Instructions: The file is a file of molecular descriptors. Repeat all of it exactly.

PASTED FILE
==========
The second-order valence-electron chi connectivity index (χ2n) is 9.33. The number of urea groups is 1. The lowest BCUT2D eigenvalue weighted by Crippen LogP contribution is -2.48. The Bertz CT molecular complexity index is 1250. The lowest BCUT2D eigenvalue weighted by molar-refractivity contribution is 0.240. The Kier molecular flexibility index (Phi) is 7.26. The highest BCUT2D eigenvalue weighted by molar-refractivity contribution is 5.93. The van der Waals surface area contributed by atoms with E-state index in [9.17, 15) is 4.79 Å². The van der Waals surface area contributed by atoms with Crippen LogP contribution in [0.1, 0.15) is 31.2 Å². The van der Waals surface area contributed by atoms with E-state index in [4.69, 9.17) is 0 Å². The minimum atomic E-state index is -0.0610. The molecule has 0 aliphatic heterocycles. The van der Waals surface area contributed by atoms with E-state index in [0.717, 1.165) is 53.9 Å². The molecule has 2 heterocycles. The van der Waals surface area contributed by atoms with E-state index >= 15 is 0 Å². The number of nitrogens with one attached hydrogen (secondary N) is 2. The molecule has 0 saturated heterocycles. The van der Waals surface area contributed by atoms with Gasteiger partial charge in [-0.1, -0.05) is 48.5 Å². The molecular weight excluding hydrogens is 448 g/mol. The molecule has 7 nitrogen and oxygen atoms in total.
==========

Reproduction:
The second-order valence-electron chi connectivity index (χ2n) is 9.33. The number of urea groups is 1. The lowest BCUT2D eigenvalue weighted by Crippen LogP contribution is -2.48. The Bertz CT molecular complexity index is 1250. The lowest BCUT2D eigenvalue weighted by molar-refractivity contribution is 0.240. The Kier molecular flexibility index (Phi) is 7.26. The highest BCUT2D eigenvalue weighted by molar-refractivity contribution is 5.93. The van der Waals surface area contributed by atoms with E-state index in [9.17, 15) is 4.79 Å². The van der Waals surface area contributed by atoms with Crippen LogP contribution in [0.1, 0.15) is 31.2 Å². The van der Waals surface area contributed by atoms with E-state index in [4.69, 9.17) is 0 Å². The minimum atomic E-state index is -0.0610. The molecule has 0 aliphatic heterocycles. The van der Waals surface area contributed by atoms with E-state index in [0.717, 1.165) is 53.9 Å². The molecule has 2 heterocycles. The van der Waals surface area contributed by atoms with E-state index >= 15 is 0 Å². The number of nitrogens with one attached hydrogen (secondary N) is 2. The molecule has 0 saturated heterocycles. The van der Waals surface area contributed by atoms with Gasteiger partial charge in [-0.1, -0.05) is 48.5 Å². The molecular weight excluding hydrogens is 448 g/mol. The molecule has 7 nitrogen and oxygen atoms in total.